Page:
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Rey Vargas outpoints Tomoki Kameda in awkward, disappointing WBC 122-pound title bout

Rey Vargas takes it to Tomoki Kameda. Photo by Tom Hogan / Golden Boy Promotions
13
Jul

CARSON, California — It wasn’t the kind of stirring action fight we’ve come to expect from a Mexico-vs.-Japan matchup, but Rey Vargas, The Ring’s No. 2-rated junior featherweight, was busy and effective enough to earn a comfortable decision over game challenger Tomoki Kameda on Saturday at the Dignity Health Sports Park.

What wasn’t comfortable for Vargas was all the booing he received from the fans in attendance, and it wasn’t just from Kameda’s vocal, drum-beating cheering section that made a lot of noise during the fight, which was streamed live on DAZN — the disapproval came from Mexican fans.

Vargas and the WBC 122-pound belt. Photo by Tom Hogan / Golden Boy Promotions

Vargas (34-0, 22 KOs), who won by unanimous scores of 117-110, made the fifth defense of his WBC 122-pound title, a strap that has been up for grabs in several Mexico-vs.-Japan matchups over the decades. In the 1990s and early 2000s, hall-of-famer Daniel Zaragoza and Oscar Larios defended the green belt numerous times in Japan. In recent years, however, Japanese stars Toshiaki Nishioka and Hozumi Hasegawa got the better of top Mexican contenders and veterans.

Vargas scored one for Mexico, but it’s not the kind of victory that fans from his country will beat their chests about. Mexican fans love winners but they love great fights even more.

“The idea was to throw a lot of punches and to have a very intelligent fight,” Vargas said during his post-fight interview. “I believe that we made this a very smart fight, an intelligent one. This is a boxer’s style, to fight with precision. I believe that he brought a lot of fans from Japan and that’s why they don’t agree with the decision.”

Nobody had a problem with the decision, it was the lack of action that agitated the crowd. At least Kameda tried to make a fight of it, which is why he was cheered during his gracious post-fight interview.

“I want to say thank you to everyone,” said Kameda, who was often the aggressor and appeared to be the harder puncher. “I recognize Vargas. I believe that he won the fight tonight and I respect him as a champion. He won. I need to learn and to practice more in order to get another chance to be champion again. I am very grateful for all the Mexican people.”

Perhaps expectations for this fight shouldn’t have been very high.

Despite their heated words during fight-week events and the proud boxing traditions of their countries, nobody could be sure how the Vargas-Kameda matchup would turn out. Vargas is a well-schooled boxer (as he should be, his coach and mentor is hall of famer Nacho Beristain) but he is painfully awkward and isn’t afraid to stink out a fight. Kameda was a hot bantamweight for a years and the 28-year-old Osaka native had a good story — as a 15-year-old he’d moved to Mexico (where he lost an amateur bout to Vargas), learned the language and embraced the culture. However, American fans hadn’t seen him since he dropped back-to-back decisions to Jamie McDonnell in Texas in 2015.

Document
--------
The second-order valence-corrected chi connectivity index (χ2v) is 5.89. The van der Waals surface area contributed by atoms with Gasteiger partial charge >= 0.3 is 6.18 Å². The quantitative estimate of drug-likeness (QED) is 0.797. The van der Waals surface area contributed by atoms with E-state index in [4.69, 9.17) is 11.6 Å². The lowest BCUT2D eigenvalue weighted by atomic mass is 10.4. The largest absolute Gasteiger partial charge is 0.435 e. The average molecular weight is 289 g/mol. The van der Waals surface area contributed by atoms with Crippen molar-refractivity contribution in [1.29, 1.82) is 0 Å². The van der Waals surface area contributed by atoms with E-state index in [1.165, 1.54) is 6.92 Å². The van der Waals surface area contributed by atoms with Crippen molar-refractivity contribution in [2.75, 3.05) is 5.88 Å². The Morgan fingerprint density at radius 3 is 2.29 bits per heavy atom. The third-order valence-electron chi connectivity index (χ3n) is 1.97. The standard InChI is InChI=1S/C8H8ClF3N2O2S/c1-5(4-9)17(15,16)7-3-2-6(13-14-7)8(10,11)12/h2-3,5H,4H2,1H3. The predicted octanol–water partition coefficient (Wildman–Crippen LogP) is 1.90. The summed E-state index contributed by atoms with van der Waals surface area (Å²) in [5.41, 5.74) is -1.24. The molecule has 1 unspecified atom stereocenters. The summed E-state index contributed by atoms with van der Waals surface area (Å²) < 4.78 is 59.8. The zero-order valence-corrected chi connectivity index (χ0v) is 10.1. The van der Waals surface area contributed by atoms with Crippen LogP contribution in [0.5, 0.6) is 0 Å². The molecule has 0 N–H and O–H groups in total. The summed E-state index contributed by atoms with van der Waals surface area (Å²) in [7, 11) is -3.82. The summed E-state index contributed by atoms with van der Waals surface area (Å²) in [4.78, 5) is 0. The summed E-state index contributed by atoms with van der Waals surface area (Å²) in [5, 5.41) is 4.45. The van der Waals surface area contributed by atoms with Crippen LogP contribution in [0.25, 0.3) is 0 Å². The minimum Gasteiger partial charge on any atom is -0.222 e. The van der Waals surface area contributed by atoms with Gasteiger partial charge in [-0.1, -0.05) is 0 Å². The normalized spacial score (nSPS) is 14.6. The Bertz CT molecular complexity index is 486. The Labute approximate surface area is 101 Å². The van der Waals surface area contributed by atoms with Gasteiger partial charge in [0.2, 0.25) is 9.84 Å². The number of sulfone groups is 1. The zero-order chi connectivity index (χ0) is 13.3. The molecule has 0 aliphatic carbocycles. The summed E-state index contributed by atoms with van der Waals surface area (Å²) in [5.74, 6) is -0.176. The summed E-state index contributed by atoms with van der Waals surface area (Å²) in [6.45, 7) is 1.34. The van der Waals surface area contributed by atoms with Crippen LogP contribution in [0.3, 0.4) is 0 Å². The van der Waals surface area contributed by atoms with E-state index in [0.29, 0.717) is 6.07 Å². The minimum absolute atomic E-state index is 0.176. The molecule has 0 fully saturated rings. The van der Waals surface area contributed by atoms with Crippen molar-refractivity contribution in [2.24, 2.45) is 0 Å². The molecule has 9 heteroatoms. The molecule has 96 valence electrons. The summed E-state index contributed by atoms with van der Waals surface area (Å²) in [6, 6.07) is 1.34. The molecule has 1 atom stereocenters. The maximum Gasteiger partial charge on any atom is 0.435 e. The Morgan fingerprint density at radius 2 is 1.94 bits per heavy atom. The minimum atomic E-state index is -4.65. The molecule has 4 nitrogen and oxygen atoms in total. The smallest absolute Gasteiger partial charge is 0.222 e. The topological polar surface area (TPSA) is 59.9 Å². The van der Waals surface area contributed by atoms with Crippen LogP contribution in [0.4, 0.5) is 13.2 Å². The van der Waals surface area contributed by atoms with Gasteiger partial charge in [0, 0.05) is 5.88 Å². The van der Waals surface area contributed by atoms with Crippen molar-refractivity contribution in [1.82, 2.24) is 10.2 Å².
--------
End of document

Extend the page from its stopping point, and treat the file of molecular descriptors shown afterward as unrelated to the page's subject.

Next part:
And sometimes styles DON’T make fights.

Vargas lands a long-range bomb to Kameda. Photo by Tom Hogan / Golden Boy Promotions

Vargas, who stands nearly 5-foot-11, is ridiculously tall for a junior featherweight. The 28-year-old Mexico City native was able to take advantage of his height and reach with a long-range jab, right-hand pot shots and lateral movement in enough rounds to get into his herky jerky rhythm and frustrate Kameda, who seemed be in search of a one-punch KO. Kameda had success in spots, usually when he was able to pin Vargas against the ropes, but he was often tied up on the inside by Vargas. The judges obviously rewarded Vargas for his activity and ring generalship.

Despite the loss to a very difficult titleholder, Kameda could still make for good matchups at 122 pounds. He’s got the kind of mentality and personality that hardcore fans appreciate (and his Spanish trash-talk game doesn’t hurt his marketability to the Latino market).

What’s next for Vargas? The WBC beltholder set himself up for either a mandatory showdown with Cuban veteran Guillermo Rigondeaux or a unification bout with WBA/IBF titleholder Danny Roman, who was ringside.

“Danny Roman,” Vargas called out during his post-fight interview, “we need to unify titles, why not? I want all three titles. Danny, we are ready. I am ready whenever you want to fight. You know when a Mexican fights another Mexican, it’s a war.”

That’s usually true, Rey, but don’t make any promises to the fans that you can’t keep.

 

Email Fischer at [email protected] Follow him on Twitter and IG at @dougiefischer, and watch him on Periscope every Sunday from SMC track.

 

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